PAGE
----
Climate

New Study Shows Just How Deadly Air Pollution Really Is

CREDIT: AP Photo/Rafiq Maqbool

Schoolgirls walk past a burning garbage dump in Mumbai, India, Thursday, April 9, 2015.

Air pollution is deadly, a new study has confirmed.

The study, published this week in Nature, found that outdoor air pollution kills 3.3 million people around the world every year. And that number is set to rise in the next 35 years — if worldwide emissions continue unabated, the number of deaths caused by air pollution each year could double to 6.6 million by 2050.

“This projection should sound alarm bells for public-health agencies around the world,” Michael Jerrett, professor and chair of the Department of Environmental Health Sciences at UCLA, wrote in a letter accompanying the study.

The study found that China and India — the world’s first- and third-highest greenhouse gas emitters — have the highest rates of death from air pollution. In China, a country that’s suffered from off-the-charts air pollution that’s closed schools and forced some residents to stay indoors, air pollution kills nearly 1.4 million people each year. India — which is home to Delhi, a city which has the most toxic air of any city in the world — sees about 645,000 deaths due to air pollution every year. In the United States, according to the study, air pollution kills about 54,900 people annually.

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The main causes of air pollution-related death are cerebrovascular disease (which affects blood flow to the brain), certain forms of heart disease, and chronic obstructive pulmonary disease (COPD). Residential and commercial energy use — which includes burning things like coal and wood on a small scale and using diesel for fuel — contributes most to deadly outdoor air pollution worldwide. The second-largest contributor to dangerous air pollution is, surprisingly, agriculture — the study found that ammonia released from fertilizer and animal waste reacted with traffic and power plant fumes to create dangerous particulate matter. In the United Kingdom, nearly half of all pollution-related deaths are tied to agricultural pollution, according to the study.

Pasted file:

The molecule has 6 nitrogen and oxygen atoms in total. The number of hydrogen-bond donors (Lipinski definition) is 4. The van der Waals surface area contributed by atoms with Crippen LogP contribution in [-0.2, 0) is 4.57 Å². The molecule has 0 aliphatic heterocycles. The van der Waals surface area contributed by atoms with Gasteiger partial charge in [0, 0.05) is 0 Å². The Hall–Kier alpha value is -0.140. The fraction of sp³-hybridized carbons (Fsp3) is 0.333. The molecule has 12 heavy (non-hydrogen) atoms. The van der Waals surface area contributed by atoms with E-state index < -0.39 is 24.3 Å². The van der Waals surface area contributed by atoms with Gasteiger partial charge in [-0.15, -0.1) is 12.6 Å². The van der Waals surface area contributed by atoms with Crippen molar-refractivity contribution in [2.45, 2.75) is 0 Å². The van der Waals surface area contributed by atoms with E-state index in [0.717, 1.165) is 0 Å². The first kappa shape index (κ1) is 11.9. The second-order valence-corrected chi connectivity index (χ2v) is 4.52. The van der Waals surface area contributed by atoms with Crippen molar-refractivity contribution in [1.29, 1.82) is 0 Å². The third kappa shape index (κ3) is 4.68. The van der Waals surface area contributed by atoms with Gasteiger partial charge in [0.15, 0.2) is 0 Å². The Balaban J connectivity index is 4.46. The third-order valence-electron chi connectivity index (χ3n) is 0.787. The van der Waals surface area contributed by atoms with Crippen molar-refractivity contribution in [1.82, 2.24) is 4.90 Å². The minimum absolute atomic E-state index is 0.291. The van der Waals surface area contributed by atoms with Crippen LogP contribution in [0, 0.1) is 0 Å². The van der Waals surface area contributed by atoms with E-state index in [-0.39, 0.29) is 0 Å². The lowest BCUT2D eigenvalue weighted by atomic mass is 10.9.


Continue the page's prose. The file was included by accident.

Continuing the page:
The study only looked at outdoor air pollution — meaning the total number of deaths from air pollution worldwide is even higher than 3.3 million. According to the study, indoor cooking and heating causes an estimated 3.54 million deaths each year.

Other studies have quantified the death tolls and health impacts from air pollution, but this one is one of the most detailed to date. The World Health Organization reported in 2014 that air pollution kills 7 million people each year — a number that roughly lines up with the total deaths caused by indoor and outdoor air pollution cited in the Nature study. A study from last month found that 17 percent of all China’s deaths are related to the country’s air pollution. And a major report published in June in The Lancet sounded the alarm on air pollution and climate change’s deadly impacts — high temperatures drive up ground-level ozone, pollution that can damage lungs.